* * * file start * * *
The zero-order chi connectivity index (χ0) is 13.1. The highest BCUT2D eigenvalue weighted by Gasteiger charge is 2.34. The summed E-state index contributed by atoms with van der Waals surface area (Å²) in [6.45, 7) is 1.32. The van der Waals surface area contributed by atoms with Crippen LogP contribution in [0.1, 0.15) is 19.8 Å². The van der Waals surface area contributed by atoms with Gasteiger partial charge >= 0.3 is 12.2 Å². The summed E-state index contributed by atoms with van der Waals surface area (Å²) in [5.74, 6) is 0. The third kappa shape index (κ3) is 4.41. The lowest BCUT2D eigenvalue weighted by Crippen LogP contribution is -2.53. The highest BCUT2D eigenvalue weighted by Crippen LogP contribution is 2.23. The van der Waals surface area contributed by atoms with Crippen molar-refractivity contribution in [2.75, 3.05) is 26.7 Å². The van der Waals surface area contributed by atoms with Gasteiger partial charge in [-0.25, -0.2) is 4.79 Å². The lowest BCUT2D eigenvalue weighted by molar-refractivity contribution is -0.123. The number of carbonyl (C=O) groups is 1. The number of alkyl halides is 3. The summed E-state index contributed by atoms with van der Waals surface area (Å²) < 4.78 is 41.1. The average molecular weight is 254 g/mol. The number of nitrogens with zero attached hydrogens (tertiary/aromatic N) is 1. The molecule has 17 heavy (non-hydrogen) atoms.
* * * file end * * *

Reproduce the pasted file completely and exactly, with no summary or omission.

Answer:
The zero-order chi connectivity index (χ0) is 13.1. The highest BCUT2D eigenvalue weighted by Gasteiger charge is 2.34. The summed E-state index contributed by atoms with van der Waals surface area (Å²) in [6.45, 7) is 1.32. The van der Waals surface area contributed by atoms with Crippen LogP contribution in [0.1, 0.15) is 19.8 Å². The van der Waals surface area contributed by atoms with Gasteiger partial charge >= 0.3 is 12.2 Å². The summed E-state index contributed by atoms with van der Waals surface area (Å²) in [5.74, 6) is 0. The third kappa shape index (κ3) is 4.41. The lowest BCUT2D eigenvalue weighted by Crippen LogP contribution is -2.53. The highest BCUT2D eigenvalue weighted by Crippen LogP contribution is 2.23. The van der Waals surface area contributed by atoms with Crippen molar-refractivity contribution in [2.75, 3.05) is 26.7 Å². The van der Waals surface area contributed by atoms with Gasteiger partial charge in [-0.25, -0.2) is 4.79 Å². The lowest BCUT2D eigenvalue weighted by molar-refractivity contribution is -0.123. The number of carbonyl (C=O) groups is 1. The number of alkyl halides is 3. The summed E-state index contributed by atoms with van der Waals surface area (Å²) < 4.78 is 41.1. The average molecular weight is 254 g/mol. The number of nitrogens with zero attached hydrogens (tertiary/aromatic N) is 1. The molecule has 17 heavy (non-hydrogen) atoms.